Sit reasonably upright, the head balanced on the spine. Feel that you are on a hill-top, facing the blue sky. Feel that in your lap you have a cloth filled with pebbles. You sit there, and a thought comes up in your mind. Mentally pick up a pebble, and throw it, with the thought, away down the hill. ‘Not wanted. ‘Another thought comes up – that quarrel I had yesterday. ‘I could have said …’ Throw it away with a pebble. Another thought, ‘What am I going to do about ….’ Throw it away. ‘Not wanted.’ Another thought: chuck it away in the same way. (I discussed this translation with a teacher, and he liked the word ‘chuck’ when it was explained to him. It is contemptuous. To chuck away is not just to throw away, but to throw away something worthless.
Well, if you go on doing this, finally thoughts will become less. They cannot exist without your support. You sit and chuck them away with the pebbles. There is a sort of satisfaction as the thought and pebble go rolling away down the hill. Then just sit under the blue sky with no more thoughts coming up. So try it now for a few minutes.
That was one practice which Kendo men, and others too, used to do. It’s a good thing to get physical experience of it a few times. Get up early on a fine day in summer and go to a hill, and actually do it with real pebbles. To have done that, makes the mental practice more vivid. Some of them used to do it in the mountains, till there was an inner clearing and calming. Then they could face opponents, and events, and bad luck and good fortune, equally, without becoming upset or excited. When there is freedom from reactions and from endless planning, he says, the Ri will show itself.
The Lohan – this clay figure of an arhat, or Lohan in Chinese, is one of the best things in the British Museum. The Museum has a host of treasures. As a Japanese professor once said to me, “The British Museum is the biggest robbers’ cave in the world. You have plundered the whole world for these treasures. But,” he added, “I admit that you did respect the things you stole, and they are beautifully preserved and catalogued and studied. So we can all enjoy them. And it’s true that many of them, if they had been left where they were, would by now have been destroyed.”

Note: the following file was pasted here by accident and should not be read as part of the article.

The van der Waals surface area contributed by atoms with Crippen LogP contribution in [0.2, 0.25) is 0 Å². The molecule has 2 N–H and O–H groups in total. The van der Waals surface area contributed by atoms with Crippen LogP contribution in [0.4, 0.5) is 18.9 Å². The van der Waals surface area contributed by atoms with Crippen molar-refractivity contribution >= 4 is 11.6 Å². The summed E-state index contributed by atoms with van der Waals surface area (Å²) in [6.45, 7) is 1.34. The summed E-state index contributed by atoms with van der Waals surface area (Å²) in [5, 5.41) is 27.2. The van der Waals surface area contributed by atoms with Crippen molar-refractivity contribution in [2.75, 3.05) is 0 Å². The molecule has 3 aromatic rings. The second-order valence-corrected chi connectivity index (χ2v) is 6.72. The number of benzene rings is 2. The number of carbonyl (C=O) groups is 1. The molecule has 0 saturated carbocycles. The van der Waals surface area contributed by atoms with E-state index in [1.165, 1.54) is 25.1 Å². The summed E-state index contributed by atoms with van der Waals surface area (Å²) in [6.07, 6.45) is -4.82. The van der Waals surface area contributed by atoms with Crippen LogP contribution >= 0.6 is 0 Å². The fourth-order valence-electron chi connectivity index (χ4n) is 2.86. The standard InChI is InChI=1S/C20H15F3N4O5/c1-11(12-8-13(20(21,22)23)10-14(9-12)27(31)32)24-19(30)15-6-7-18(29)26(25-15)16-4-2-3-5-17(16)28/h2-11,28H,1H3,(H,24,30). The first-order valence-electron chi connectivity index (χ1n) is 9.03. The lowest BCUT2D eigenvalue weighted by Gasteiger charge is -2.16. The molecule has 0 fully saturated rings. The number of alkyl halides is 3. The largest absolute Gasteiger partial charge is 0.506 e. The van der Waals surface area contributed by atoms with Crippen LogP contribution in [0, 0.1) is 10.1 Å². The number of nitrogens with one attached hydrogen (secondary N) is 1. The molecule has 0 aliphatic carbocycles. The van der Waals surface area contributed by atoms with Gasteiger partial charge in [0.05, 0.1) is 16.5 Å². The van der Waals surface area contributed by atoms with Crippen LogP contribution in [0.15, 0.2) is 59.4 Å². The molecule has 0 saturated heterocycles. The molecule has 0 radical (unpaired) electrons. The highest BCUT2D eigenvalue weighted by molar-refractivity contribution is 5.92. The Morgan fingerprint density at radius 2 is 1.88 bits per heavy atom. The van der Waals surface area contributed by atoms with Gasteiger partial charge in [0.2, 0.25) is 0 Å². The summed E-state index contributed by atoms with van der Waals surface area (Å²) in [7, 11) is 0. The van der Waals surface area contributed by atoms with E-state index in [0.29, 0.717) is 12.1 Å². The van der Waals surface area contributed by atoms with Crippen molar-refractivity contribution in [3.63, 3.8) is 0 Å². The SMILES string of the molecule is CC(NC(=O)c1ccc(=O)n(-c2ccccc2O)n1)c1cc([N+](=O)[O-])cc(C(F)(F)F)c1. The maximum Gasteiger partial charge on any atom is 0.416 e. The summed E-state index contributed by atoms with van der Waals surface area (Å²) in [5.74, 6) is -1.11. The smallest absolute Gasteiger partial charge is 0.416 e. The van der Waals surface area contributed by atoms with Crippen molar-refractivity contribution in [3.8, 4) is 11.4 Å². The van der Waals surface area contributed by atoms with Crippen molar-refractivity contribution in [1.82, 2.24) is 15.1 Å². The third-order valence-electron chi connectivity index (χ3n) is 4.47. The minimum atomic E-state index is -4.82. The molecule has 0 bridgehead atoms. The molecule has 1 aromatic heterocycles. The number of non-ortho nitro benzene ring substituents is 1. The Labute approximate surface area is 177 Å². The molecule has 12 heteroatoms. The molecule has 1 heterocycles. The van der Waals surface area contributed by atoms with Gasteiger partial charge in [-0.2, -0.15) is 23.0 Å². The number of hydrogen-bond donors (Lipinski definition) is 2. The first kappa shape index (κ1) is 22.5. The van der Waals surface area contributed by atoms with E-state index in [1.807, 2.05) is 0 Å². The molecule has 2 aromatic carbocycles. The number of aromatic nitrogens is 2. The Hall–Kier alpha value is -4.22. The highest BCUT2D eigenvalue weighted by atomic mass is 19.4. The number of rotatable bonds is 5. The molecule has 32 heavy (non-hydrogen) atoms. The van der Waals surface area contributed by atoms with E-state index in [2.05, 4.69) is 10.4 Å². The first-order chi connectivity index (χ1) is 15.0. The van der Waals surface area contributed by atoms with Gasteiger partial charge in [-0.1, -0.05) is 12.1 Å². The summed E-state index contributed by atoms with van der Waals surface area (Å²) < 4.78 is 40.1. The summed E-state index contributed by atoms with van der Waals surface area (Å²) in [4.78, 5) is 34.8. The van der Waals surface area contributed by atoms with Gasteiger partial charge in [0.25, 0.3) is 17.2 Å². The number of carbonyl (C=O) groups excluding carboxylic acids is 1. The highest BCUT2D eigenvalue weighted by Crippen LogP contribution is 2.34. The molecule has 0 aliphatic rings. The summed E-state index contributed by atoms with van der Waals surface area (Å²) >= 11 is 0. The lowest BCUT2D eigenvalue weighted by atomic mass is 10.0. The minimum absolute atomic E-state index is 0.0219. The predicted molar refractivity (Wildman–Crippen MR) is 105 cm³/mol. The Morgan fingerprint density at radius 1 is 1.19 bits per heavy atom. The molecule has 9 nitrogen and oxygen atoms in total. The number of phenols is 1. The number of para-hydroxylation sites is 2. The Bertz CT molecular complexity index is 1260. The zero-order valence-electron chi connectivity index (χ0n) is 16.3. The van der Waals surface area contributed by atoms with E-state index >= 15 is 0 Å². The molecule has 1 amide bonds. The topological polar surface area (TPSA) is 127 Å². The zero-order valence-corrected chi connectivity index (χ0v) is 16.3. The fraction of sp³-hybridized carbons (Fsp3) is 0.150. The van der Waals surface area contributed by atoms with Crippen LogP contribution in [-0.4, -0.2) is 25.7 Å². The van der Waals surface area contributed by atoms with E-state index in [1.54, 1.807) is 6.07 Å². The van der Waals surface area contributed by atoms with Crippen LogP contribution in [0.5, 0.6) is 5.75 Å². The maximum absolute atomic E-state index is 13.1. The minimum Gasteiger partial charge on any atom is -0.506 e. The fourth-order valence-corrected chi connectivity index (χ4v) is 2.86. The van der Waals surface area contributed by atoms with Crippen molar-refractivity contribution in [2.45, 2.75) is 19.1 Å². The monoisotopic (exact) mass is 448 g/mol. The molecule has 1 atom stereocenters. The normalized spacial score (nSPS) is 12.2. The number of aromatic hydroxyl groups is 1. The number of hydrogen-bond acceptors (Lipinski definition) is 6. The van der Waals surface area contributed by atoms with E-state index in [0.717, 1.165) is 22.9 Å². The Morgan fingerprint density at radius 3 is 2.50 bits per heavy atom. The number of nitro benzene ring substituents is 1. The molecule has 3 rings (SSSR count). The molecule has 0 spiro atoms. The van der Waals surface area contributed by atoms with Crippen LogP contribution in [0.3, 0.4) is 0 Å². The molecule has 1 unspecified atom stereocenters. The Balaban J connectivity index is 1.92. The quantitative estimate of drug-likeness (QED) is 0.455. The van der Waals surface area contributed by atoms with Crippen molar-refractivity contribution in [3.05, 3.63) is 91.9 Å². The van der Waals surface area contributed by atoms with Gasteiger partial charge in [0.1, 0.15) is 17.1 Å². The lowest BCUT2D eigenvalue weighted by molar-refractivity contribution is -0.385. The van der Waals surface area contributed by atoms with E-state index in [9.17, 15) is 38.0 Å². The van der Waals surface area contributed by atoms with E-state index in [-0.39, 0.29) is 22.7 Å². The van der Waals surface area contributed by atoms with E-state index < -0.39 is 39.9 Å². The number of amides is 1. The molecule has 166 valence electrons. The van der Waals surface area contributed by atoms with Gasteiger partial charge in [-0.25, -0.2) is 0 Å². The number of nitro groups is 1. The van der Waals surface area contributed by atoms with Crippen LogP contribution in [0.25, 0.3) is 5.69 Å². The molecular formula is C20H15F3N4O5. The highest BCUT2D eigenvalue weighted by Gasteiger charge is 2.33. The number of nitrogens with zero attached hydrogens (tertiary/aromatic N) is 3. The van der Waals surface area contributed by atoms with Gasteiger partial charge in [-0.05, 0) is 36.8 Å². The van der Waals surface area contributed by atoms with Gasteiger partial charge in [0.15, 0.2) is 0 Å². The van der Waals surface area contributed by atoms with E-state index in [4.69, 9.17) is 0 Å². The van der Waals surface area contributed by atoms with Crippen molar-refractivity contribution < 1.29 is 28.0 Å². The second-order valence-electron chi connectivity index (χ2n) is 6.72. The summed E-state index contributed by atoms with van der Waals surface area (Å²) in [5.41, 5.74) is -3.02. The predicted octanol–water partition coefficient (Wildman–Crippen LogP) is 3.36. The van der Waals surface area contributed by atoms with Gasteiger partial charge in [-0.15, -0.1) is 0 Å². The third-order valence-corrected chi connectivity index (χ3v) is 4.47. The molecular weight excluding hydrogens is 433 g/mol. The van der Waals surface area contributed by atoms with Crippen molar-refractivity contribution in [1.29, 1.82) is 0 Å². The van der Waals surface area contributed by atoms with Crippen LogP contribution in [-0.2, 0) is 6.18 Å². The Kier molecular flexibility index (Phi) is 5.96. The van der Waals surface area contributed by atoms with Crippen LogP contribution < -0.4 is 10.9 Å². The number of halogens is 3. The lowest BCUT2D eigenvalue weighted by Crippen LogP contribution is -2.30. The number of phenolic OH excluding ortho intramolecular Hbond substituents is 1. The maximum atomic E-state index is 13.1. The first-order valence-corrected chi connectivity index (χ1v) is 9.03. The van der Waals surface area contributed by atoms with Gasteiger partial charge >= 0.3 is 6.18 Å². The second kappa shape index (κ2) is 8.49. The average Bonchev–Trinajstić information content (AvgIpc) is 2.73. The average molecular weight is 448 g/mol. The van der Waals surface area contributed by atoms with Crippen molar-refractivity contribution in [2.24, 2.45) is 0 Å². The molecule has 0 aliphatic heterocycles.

This Lohan figure is one of the best of them. Some good artists have tried to paint it, but they failed to get the effect they wanted. There is something special about this image. If we look at even a photo of it, or better still go and sit in front of it, for a time, we receive something.
Here is a little hint about one point of this remarkable figure. It is something which will rarely be noticed. If it is noticed, it is not understood and is forgotten. Look at the curve of the mouth. If you look carefully you will see that at each end, there is a faint line going directly downward. The maker of the image is giving a concealed hint: the two lines are pointing down towards the navel. It is also said that the curve of the mouth is a tiny bit of a circle whose centre is the navel. By these are hidden indications that he is meditating on the navel point. Someone who has himself done the practice might well pick up this point from just looking at the figure. For others, it has to be explained. There are other hints in the figure of the Lohan, which I leave to you.
© Trevor Leggett